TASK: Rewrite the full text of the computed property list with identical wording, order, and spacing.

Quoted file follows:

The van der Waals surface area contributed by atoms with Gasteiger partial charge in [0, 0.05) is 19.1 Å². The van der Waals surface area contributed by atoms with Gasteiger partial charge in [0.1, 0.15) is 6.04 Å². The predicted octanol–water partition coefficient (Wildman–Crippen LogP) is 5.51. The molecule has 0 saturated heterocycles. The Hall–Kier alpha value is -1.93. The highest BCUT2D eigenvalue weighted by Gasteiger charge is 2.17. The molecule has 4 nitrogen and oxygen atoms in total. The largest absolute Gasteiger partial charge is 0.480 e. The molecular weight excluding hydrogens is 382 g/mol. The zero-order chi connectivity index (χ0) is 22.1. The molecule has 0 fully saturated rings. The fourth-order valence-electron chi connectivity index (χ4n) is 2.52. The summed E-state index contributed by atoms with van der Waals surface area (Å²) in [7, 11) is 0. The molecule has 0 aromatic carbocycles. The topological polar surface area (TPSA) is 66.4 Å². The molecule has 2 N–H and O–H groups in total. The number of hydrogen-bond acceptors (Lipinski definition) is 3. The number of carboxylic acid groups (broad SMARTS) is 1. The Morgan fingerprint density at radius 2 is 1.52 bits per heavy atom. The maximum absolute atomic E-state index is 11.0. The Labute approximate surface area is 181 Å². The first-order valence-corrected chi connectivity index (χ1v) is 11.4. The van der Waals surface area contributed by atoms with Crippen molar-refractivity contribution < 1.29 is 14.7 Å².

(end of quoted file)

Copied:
The van der Waals surface area contributed by atoms with Gasteiger partial charge in [0, 0.05) is 19.1 Å². The van der Waals surface area contributed by atoms with Gasteiger partial charge in [0.1, 0.15) is 6.04 Å². The predicted octanol–water partition coefficient (Wildman–Crippen LogP) is 5.51. The molecule has 0 saturated heterocycles. The Hall–Kier alpha value is -1.93. The highest BCUT2D eigenvalue weighted by Gasteiger charge is 2.17. The molecule has 4 nitrogen and oxygen atoms in total. The largest absolute Gasteiger partial charge is 0.480 e. The molecular weight excluding hydrogens is 382 g/mol. The zero-order chi connectivity index (χ0) is 22.1. The molecule has 0 fully saturated rings. The fourth-order valence-electron chi connectivity index (χ4n) is 2.52. The summed E-state index contributed by atoms with van der Waals surface area (Å²) in [7, 11) is 0. The molecule has 0 aromatic carbocycles. The topological polar surface area (TPSA) is 66.4 Å². The molecule has 2 N–H and O–H groups in total. The number of hydrogen-bond acceptors (Lipinski definition) is 3. The number of carboxylic acid groups (broad SMARTS) is 1. The Morgan fingerprint density at radius 2 is 1.52 bits per heavy atom. The maximum absolute atomic E-state index is 11.0. The Labute approximate surface area is 181 Å². The first-order valence-corrected chi connectivity index (χ1v) is 11.4. The van der Waals surface area contributed by atoms with Crippen molar-refractivity contribution < 1.29 is 14.7 Å².